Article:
That’s the bad news. The good news is a new investigation highlighted in theNew York Times over the weekend shows how unjustified these killings really are and people are outraged.Wildlife Services, an arm of the U.S. Department of Agriculture (USDA), killed 3.2 million wild animals in 2015 including bobcats, prairie dogs, coyotes and foxes by trapping, shooting and poisoning, which can also unintentionally kill endangered species and even family pets. The slaughter last year was up half a million animals, from 2.7 million in 2014.
Ostensibly, Wildlife Services exists “to improve the coexistence of people and wildlife,” but the special interests of massive ranches that feed the factory farm industry appear to be a main priority, taking precedence even over the integrity of the natural ecosystems. And that means that wild animals are being pushed out, rounded up and even killed.
“While predators are far from the leading cause of death of livestock, they are the most visible,” Richard Conniff, author of “House of Lost Worlds: Dinosaurs, Dynasties, and the Story of Life on Earth,” wrote in a New York Times op-ed. “Killing as many of them as possible in turn can feel like a deeply gratifying solution, in a way that dealing with disease or bad weather never has been. We seem to kill predators out of mindless, even primordial antipathy, rather than for any good reason. It is how we managed by the mid-20th century to eradicate gray wolves almost completely from the lower 48 states.”
According to the new investigation, the government bases its slaughter on roughly 100 “scientific” reports and only two met the gold standard for scientific evidence.
“Many of these methods are implemented without first considering experimental evidence of their effectiveness,” the investigation says. This means that animals are being killed and it could be making the conflict between wild animals and farmers even worse. Killing predators to protect livestock doesn’t even work, another recent study showed. In fact, it can backfire. For instance, for each wolf killed, the odds that other wolves will prey on nearby farm animals actually increase.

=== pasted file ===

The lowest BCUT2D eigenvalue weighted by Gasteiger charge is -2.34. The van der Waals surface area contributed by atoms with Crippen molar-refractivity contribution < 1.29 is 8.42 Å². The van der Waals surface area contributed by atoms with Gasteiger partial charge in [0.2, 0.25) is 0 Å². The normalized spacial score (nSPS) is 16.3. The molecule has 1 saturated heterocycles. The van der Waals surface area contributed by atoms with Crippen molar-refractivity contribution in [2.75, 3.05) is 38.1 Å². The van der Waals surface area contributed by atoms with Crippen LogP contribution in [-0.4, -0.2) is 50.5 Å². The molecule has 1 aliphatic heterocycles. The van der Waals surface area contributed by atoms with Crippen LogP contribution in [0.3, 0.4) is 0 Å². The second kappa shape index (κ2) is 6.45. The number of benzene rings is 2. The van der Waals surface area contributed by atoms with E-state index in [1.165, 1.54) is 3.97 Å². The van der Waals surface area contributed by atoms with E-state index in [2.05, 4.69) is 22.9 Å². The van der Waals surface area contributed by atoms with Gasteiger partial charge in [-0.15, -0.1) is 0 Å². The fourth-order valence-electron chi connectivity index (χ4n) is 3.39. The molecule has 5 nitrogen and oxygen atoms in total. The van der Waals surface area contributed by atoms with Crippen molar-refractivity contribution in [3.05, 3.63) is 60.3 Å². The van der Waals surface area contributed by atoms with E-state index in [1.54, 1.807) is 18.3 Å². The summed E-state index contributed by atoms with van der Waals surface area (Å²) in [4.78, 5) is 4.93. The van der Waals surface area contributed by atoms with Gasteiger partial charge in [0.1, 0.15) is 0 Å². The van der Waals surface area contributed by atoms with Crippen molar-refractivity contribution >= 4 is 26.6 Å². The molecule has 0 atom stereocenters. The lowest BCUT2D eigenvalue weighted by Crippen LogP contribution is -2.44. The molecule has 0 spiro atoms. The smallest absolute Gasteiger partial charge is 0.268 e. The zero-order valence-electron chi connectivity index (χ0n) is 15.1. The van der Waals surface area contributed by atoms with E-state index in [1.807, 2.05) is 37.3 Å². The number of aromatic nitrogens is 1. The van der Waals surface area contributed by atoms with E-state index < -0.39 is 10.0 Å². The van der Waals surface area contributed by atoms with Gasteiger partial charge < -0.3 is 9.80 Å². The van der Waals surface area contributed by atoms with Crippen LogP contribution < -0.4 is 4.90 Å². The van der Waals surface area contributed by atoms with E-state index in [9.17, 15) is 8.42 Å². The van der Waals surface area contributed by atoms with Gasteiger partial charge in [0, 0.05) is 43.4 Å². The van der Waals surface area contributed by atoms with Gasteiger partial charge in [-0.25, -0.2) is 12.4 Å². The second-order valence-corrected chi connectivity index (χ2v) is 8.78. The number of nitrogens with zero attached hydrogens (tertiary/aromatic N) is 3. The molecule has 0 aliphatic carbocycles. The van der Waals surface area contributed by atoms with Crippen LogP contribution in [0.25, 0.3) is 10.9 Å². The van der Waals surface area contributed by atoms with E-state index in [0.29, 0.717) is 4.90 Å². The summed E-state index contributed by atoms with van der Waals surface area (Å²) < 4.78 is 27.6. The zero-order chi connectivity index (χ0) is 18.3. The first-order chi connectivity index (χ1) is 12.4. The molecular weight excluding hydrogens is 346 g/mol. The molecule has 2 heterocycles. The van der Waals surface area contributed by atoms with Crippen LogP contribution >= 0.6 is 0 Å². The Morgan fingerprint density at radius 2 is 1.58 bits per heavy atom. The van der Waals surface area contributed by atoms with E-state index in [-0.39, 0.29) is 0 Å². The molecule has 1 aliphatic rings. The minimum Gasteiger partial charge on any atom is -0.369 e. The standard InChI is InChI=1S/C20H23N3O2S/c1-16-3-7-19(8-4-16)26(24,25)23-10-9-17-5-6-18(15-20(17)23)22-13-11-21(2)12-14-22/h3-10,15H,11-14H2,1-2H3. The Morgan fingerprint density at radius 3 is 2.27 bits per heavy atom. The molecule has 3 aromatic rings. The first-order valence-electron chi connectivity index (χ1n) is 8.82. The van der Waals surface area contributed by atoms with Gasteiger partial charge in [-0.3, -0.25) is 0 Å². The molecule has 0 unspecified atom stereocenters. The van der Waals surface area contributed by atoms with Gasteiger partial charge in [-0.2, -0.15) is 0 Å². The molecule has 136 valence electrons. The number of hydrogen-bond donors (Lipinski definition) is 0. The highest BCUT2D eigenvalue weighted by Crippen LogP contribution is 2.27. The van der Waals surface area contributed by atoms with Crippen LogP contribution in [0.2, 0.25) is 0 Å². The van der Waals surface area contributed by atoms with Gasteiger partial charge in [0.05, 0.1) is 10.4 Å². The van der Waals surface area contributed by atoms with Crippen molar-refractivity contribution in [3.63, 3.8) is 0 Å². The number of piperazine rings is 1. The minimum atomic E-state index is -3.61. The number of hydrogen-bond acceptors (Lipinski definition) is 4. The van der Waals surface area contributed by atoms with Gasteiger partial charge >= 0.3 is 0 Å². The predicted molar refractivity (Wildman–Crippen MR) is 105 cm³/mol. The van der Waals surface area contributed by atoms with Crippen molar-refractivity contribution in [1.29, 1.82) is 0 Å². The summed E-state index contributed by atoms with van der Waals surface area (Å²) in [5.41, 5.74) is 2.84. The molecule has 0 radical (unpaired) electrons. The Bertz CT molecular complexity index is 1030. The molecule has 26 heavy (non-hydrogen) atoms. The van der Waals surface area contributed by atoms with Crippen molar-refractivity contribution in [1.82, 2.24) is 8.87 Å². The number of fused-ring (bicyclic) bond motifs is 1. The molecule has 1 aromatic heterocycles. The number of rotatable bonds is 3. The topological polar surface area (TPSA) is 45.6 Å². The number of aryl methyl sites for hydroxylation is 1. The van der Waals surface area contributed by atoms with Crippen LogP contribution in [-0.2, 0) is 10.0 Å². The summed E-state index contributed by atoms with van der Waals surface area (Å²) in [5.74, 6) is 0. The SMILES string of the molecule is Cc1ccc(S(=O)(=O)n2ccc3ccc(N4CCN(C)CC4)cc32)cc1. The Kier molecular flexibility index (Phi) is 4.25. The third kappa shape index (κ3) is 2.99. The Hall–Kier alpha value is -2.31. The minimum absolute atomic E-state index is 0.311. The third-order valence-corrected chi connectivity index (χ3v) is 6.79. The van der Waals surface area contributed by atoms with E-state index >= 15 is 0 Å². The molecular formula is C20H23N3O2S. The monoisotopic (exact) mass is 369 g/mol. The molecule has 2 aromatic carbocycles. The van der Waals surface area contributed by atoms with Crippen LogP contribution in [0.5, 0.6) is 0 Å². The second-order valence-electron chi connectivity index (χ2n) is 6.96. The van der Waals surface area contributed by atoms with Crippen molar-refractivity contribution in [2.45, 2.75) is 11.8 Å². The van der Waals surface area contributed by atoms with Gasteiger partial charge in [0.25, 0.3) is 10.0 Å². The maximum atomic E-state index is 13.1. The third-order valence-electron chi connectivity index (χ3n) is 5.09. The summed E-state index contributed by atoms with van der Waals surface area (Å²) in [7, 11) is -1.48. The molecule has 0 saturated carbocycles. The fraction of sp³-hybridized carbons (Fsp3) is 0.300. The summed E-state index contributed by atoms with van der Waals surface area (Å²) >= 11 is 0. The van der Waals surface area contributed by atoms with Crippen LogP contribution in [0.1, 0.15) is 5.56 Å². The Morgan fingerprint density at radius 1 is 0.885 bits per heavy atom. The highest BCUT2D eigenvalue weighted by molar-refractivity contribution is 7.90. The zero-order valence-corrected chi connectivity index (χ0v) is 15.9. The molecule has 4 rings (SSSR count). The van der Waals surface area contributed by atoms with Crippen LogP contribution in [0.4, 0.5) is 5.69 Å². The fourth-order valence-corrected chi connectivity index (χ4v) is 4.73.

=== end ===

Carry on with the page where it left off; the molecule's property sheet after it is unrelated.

Even though livestock grazing can wreak havoc on ecosystems, the government not only kills wild predators to keep cattle safe until slaughter, it also offers financial incentives to the ranchers. “Livestock grazing is promoted, protected and subsidized by federal agencies on approximately 270 million acres of public land in the 11 western states,” the Center for Biological Diversity says. “Federal-lands livestock grazing enjoys more than $100 million annually in direct subsidies; indirect subsidies may be three times that.”
The authors of the latest study recommend that policy makers stop killing animals until they understand what they’re actually doing to the natural ecosystem.
“After a century of unregulated slaughter of America’s native species,” Conniff said, “this could be the moment to set down the weapons, step out of the way, and let ranchers and scientists together figure out the best way for predators and livestock to coexist.”
Click here to learn how you can contact Wildlife Services to voice your concern.Click here to learn how you can cut down on your consumption of cheap meat, which is driving the factory farm industry. Click here to pledge to reduce your meat consumption.
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